- An organization for women, by women, to support women in their efforts to achieve the right vote and gain equality. Yet they didn’t support the ERA from (1923-1954) and had no position on the topic from 1954 to 1970
- Consider that they continued having no position till 1972 and then supported it, which is continued in the present.
- Representative Michigan Democrat Martha Griffiths.
- Elected to the House of representatives in 1954 as the first woman elected to Congress from Michigan.
- She was vitally involved in the inclusion of the prohibition of sex discrimination under Title VII of the Civil Rights Act 1964
- Consider that she filed the discharge petition to bring the Equal Rights Amendment out of committee on to House the floor
- Senator Birch Bayh (drafted the Senate version) –
- Served as a Democrat in the U.S. Senate from Indiana (1963-1981).
- Shortly after 1962, he became Chairman of the Subcommittee on Constitutional Amendments, which had the role of authoring the Equal Rights Amendment.
- Senator Sam Ervin
- S. Senator from North Carolina (1954-74). He was a legal defender of the Jim Crow Laws & Racial Congregation, as South’s congregation expert on Congressional Civil Right Debates.
- (When considering his perspective in 1970 it is important to note his actions after this point – he set an arbitrary limit on the ratification of the bill & introduced an amendment to exclude women from the bill)
- Representative Emanuel Celler
- Served as a Democrat in the House of Representatives from 1923-73, representing different districts within New York.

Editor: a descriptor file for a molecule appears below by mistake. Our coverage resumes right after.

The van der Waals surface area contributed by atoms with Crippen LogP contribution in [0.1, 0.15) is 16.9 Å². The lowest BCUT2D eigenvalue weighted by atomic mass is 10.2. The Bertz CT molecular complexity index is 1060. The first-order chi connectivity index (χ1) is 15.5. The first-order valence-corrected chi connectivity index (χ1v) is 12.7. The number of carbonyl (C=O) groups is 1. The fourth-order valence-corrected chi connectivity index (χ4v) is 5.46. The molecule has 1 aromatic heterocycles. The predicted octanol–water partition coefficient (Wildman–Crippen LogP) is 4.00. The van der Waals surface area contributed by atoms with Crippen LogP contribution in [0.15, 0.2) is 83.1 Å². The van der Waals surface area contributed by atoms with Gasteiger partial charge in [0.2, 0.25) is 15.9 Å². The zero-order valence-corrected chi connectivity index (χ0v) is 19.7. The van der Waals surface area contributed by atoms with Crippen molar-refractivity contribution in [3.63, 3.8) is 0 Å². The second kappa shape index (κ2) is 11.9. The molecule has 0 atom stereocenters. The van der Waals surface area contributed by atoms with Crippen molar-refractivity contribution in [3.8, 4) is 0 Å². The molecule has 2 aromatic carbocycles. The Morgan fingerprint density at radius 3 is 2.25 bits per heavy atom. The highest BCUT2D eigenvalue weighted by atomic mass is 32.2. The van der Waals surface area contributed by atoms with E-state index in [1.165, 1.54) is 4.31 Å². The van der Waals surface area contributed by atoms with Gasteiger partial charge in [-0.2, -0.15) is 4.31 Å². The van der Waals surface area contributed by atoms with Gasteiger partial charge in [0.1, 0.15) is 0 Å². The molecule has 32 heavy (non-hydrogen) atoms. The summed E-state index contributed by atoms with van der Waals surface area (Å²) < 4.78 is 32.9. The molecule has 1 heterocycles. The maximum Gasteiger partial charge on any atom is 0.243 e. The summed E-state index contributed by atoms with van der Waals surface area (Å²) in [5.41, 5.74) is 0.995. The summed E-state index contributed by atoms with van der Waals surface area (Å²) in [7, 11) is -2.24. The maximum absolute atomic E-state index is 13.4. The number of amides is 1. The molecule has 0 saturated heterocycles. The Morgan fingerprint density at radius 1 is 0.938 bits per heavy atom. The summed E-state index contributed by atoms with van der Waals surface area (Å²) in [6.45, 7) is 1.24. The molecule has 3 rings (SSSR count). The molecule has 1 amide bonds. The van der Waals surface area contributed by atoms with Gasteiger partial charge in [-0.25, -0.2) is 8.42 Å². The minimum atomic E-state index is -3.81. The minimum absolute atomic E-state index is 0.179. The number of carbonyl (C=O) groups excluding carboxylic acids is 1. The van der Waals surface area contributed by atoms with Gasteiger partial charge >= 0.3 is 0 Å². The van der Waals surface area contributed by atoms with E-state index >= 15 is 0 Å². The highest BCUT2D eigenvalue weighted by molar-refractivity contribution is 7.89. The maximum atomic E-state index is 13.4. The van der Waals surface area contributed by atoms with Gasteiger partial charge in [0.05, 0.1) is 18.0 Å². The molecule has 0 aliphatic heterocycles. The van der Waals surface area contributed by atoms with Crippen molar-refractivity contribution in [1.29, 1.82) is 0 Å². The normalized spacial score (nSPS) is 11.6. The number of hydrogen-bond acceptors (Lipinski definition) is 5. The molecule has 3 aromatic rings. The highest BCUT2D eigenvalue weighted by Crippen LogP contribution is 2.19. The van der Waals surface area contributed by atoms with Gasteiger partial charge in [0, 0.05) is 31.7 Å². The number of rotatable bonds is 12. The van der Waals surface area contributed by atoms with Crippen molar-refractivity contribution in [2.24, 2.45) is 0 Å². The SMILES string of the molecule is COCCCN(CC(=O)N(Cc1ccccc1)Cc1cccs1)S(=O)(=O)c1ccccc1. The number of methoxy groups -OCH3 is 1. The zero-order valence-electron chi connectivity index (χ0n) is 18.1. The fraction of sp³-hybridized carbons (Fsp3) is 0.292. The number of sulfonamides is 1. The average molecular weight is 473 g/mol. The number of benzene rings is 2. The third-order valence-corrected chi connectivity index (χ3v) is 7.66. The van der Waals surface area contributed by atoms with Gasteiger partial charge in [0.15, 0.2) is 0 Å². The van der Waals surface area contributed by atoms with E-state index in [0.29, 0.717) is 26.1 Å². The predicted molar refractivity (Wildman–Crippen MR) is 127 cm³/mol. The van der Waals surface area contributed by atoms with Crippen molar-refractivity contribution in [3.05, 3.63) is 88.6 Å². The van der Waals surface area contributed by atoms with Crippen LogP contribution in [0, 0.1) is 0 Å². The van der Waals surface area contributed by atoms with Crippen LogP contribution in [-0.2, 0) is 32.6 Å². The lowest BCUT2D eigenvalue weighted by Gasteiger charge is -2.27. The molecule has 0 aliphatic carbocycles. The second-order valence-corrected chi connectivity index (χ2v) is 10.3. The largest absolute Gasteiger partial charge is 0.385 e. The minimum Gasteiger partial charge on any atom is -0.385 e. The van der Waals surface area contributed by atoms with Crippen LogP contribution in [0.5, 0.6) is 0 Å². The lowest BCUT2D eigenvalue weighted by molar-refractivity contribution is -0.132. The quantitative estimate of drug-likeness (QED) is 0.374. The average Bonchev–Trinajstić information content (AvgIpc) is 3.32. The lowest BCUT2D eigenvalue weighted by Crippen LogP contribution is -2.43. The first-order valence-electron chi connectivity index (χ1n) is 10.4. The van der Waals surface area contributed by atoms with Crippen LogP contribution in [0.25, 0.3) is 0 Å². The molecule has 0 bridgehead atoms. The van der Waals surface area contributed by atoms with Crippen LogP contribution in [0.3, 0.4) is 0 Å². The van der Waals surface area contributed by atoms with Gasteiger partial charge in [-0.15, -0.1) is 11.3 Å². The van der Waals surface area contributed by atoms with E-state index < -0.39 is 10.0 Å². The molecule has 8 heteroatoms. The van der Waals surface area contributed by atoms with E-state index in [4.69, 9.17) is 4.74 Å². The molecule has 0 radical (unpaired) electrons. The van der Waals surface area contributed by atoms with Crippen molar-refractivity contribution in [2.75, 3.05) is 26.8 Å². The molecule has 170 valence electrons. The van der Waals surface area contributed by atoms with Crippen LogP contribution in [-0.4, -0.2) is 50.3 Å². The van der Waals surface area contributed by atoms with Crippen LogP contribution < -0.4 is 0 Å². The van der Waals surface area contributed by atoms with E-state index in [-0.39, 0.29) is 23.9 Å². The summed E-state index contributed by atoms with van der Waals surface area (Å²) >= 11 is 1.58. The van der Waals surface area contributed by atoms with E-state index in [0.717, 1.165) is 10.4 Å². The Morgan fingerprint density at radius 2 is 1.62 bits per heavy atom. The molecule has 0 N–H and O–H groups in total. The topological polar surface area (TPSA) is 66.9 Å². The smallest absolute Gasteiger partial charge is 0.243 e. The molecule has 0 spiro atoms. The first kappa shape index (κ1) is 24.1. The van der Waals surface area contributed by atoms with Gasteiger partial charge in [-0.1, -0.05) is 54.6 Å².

- Chairman of the House Judiciary Committee
- Consider that he lost his seat in 1972 to Elizabeth Holtzmen chiefly due to his opposition to Feminism and the Equal Rights Amendment
- Alice Paul
- American Socialist, suffragist, feminist and Women rights Activist.
- The Equal Pay Amendment was authored and first introduced by her in 1923, and through her efforts was introduced into every Congressional Session from 1923-1960.
- Senator Ted Kennedy
- S. Senator from Massachusetts 1962 to 2009
- Consider that he first Opposed the bill but later, like Robert Griffin, supported it (after edited by Senator Bayh)
- Senator Robert P. Griffin
- Republican Representative from Michigan from 1969 to 1977.
- Consider that he first Opposed the bill but later, like Ted Kennedy, supported it (after edited by Senator Bayh)
- Representative Gerald Ford
- House Minority Leader from 1965-73. He was incredibly popular due to his inoffensive personality and fair leadership.
- Consider became Vice President in 1973 with President Nixon and in 1974 succeeded Nixon as President.
Delegates should be further aware that
Since the committee is set in 1970, delegates must be careful when researching to make sure they research their position within the correct time frame. It is also advised for delegates to look into any important events which occur both between 1970 and 1972 (when the ERA was voted into Congress) as well as after 1972, as these events could aid the delegate in understanding the nature and intent of the person or organisation being represented. However, delegates must be clear about the order in which these events occur (to ensure they do not reference or assume an event after 1970 has already occurred.) Delegates must also research the history behind the ERA bill: why it was voted into congress for the first time in 1972; any future actions taken by states e.g. how can you change the ERA to ensure it fits with your views and is ratified?Finally, it is advised that delegates have an understanding of how the American political system works – how the ERA would be introduced onto the floor of congress and later implemented, if passed.